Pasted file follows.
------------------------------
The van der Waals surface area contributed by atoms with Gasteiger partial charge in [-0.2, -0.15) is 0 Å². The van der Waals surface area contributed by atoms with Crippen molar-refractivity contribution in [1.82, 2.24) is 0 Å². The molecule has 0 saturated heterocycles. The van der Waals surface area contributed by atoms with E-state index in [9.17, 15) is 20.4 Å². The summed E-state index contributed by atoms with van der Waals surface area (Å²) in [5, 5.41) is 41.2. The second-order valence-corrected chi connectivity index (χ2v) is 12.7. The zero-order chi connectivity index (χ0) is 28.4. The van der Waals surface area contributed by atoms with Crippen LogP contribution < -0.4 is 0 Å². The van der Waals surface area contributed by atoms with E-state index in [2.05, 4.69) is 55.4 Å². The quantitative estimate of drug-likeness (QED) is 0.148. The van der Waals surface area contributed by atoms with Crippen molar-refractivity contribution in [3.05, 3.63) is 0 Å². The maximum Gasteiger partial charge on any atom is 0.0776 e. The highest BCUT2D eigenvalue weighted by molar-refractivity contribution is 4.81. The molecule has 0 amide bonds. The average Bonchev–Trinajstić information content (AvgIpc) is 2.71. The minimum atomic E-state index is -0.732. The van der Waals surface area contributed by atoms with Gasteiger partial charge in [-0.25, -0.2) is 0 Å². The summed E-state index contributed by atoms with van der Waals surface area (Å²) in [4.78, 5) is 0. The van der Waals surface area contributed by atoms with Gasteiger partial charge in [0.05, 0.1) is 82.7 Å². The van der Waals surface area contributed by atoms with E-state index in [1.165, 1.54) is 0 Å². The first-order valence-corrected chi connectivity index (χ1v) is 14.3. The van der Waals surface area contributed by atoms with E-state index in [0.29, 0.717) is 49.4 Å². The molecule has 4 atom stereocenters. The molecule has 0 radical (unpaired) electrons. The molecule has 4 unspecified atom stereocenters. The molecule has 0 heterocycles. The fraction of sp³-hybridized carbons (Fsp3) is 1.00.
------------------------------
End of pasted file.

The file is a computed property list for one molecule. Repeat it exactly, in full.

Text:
The van der Waals surface area contributed by atoms with Gasteiger partial charge in [-0.2, -0.15) is 0 Å². The van der Waals surface area contributed by atoms with Crippen molar-refractivity contribution in [1.82, 2.24) is 0 Å². The molecule has 0 saturated heterocycles. The van der Waals surface area contributed by atoms with E-state index in [9.17, 15) is 20.4 Å². The summed E-state index contributed by atoms with van der Waals surface area (Å²) in [5, 5.41) is 41.2. The second-order valence-corrected chi connectivity index (χ2v) is 12.7. The zero-order chi connectivity index (χ0) is 28.4. The van der Waals surface area contributed by atoms with Crippen LogP contribution < -0.4 is 0 Å². The van der Waals surface area contributed by atoms with E-state index in [2.05, 4.69) is 55.4 Å². The quantitative estimate of drug-likeness (QED) is 0.148. The van der Waals surface area contributed by atoms with Crippen molar-refractivity contribution in [3.05, 3.63) is 0 Å². The maximum Gasteiger partial charge on any atom is 0.0776 e. The highest BCUT2D eigenvalue weighted by molar-refractivity contribution is 4.81. The molecule has 0 amide bonds. The average Bonchev–Trinajstić information content (AvgIpc) is 2.71. The minimum atomic E-state index is -0.732. The van der Waals surface area contributed by atoms with Gasteiger partial charge in [-0.25, -0.2) is 0 Å². The summed E-state index contributed by atoms with van der Waals surface area (Å²) in [4.78, 5) is 0. The van der Waals surface area contributed by atoms with Gasteiger partial charge in [0.05, 0.1) is 82.7 Å². The van der Waals surface area contributed by atoms with E-state index in [1.165, 1.54) is 0 Å². The first-order valence-corrected chi connectivity index (χ1v) is 14.3. The van der Waals surface area contributed by atoms with E-state index in [0.29, 0.717) is 49.4 Å². The molecule has 4 atom stereocenters. The molecule has 0 radical (unpaired) electrons. The molecule has 4 unspecified atom stereocenters. The molecule has 0 heterocycles. The fraction of sp³-hybridized carbons (Fsp3) is 1.00.